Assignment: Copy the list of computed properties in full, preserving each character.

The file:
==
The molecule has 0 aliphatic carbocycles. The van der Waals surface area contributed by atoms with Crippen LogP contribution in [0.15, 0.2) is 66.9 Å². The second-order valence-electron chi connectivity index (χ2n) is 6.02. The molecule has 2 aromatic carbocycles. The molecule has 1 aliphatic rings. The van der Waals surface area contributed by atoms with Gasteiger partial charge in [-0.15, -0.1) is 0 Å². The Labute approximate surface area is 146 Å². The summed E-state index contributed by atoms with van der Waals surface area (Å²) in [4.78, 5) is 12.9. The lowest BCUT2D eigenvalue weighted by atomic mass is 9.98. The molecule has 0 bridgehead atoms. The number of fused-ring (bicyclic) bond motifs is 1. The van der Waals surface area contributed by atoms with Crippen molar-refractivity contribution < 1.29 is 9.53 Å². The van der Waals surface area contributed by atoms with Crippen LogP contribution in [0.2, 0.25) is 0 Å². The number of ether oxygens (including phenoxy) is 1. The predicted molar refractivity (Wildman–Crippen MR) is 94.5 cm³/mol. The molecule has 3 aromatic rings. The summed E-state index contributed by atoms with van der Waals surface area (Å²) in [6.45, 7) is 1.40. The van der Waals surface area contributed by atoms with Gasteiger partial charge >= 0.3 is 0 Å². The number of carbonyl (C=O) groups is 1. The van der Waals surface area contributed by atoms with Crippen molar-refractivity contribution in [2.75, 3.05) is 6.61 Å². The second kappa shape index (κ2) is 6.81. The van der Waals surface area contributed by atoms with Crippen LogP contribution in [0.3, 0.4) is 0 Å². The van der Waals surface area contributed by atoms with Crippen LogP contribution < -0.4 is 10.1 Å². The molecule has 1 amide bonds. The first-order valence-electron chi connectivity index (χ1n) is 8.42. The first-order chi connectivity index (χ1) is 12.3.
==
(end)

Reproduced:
The molecule has 0 aliphatic carbocycles. The van der Waals surface area contributed by atoms with Crippen LogP contribution in [0.15, 0.2) is 66.9 Å². The second-order valence-electron chi connectivity index (χ2n) is 6.02. The molecule has 2 aromatic carbocycles. The molecule has 1 aliphatic rings. The van der Waals surface area contributed by atoms with Gasteiger partial charge in [-0.15, -0.1) is 0 Å². The Labute approximate surface area is 146 Å². The summed E-state index contributed by atoms with van der Waals surface area (Å²) in [4.78, 5) is 12.9. The lowest BCUT2D eigenvalue weighted by atomic mass is 9.98. The molecule has 0 bridgehead atoms. The number of fused-ring (bicyclic) bond motifs is 1. The van der Waals surface area contributed by atoms with Crippen molar-refractivity contribution < 1.29 is 9.53 Å². The van der Waals surface area contributed by atoms with Crippen LogP contribution in [0.2, 0.25) is 0 Å². The number of ether oxygens (including phenoxy) is 1. The predicted molar refractivity (Wildman–Crippen MR) is 94.5 cm³/mol. The molecule has 3 aromatic rings. The summed E-state index contributed by atoms with van der Waals surface area (Å²) in [6.45, 7) is 1.40. The van der Waals surface area contributed by atoms with Gasteiger partial charge >= 0.3 is 0 Å². The number of carbonyl (C=O) groups is 1. The van der Waals surface area contributed by atoms with Crippen molar-refractivity contribution in [2.75, 3.05) is 6.61 Å². The second kappa shape index (κ2) is 6.81. The van der Waals surface area contributed by atoms with Crippen LogP contribution in [0.3, 0.4) is 0 Å². The van der Waals surface area contributed by atoms with Crippen LogP contribution < -0.4 is 10.1 Å². The molecule has 1 amide bonds. The first-order valence-electron chi connectivity index (χ1n) is 8.42. The first-order chi connectivity index (χ1) is 12.3.